DNV GL-led has revealed that the cost-effective wind-powered water injection (WIN WIN) method with floating turbines is technically feasible and capable of meeting performance targets for oilfields.

The company took part in a joint-industry project (JIP) with partners from renewable, oil, and gas industries including Nexen Petroleum UK, Statoil, ENI Norge, VNG Norge, ExxonMobil, PG Flow Solutions, and ORE Catapult to test the method.

Statoil Renewable’s technology development head Hanne Wigum said: "Supplying clean power to oil and gas installations was part of the original idea behind Statoil’s Hywind concept."

DNV GL’s group president and CEO Remi Eriksen said: "For the first time, we can now see renewable energy as a large-scale source of power to offshore oil and gas operations.

"For the first time, we can now see renewable energy as a large-scale source of power to offshore oil and gas operations."

"By utilising recent developments of floating wind turbines, this concept can offer a clean, reliable, and cost-effective alternative for powering water-injection in offshore locations.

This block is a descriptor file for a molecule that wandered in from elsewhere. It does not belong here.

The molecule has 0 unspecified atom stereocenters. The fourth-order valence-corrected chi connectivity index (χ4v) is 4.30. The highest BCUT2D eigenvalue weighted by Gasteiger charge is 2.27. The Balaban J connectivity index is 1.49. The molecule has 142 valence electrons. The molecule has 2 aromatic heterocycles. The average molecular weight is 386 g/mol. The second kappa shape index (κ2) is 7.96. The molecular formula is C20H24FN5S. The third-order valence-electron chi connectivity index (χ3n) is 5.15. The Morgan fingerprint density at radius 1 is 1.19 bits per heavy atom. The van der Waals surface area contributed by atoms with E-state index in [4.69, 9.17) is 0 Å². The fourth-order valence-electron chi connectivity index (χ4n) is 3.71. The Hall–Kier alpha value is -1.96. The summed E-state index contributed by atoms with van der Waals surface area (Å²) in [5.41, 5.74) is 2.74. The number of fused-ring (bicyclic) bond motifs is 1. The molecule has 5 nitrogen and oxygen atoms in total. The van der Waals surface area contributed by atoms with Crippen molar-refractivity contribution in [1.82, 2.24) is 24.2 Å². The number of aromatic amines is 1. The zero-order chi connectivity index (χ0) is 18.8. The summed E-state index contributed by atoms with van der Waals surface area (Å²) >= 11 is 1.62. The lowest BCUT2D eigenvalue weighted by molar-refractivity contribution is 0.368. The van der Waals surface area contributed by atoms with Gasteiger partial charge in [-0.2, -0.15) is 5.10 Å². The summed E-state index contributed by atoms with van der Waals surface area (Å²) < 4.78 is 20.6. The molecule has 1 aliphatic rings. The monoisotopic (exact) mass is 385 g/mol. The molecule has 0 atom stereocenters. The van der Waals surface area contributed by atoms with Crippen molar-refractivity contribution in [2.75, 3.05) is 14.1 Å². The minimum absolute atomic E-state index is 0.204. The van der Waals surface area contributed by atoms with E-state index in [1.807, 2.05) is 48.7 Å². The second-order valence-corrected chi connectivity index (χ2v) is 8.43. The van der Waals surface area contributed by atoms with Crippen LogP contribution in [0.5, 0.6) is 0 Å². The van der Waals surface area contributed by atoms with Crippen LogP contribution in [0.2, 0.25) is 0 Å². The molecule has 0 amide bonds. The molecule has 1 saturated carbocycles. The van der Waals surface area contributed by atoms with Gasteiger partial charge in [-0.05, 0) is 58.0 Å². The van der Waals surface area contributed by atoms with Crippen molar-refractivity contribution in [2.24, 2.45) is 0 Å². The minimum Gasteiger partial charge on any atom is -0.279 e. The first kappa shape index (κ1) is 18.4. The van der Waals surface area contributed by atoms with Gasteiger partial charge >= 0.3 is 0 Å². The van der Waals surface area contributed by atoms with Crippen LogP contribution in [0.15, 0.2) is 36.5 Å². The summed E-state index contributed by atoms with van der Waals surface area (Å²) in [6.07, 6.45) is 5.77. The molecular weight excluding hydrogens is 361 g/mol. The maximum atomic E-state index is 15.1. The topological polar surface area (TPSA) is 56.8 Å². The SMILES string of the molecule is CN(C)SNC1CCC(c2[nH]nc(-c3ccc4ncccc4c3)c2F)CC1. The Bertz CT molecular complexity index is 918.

"The WIN WIN project showcases that the industry can become a creative force in solving the world’s energy trilemma by driving development of reliable, clean, and affordable technologies. This is a win for both the oil and gas and wind power industries.

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"It represents an alternative source of electricity and has the potential to open up new opportunities for field development."

Compared to conventional technologies, the project involves higher operational expenditures (OPEX) but lower capital expenditure (CAPEX), proving beneficial in cases with either limited host-platform capacity or when injection wells are located far away.

Image: WIN WIN Joint Industry Project. Photo: courtesy of DNV GL.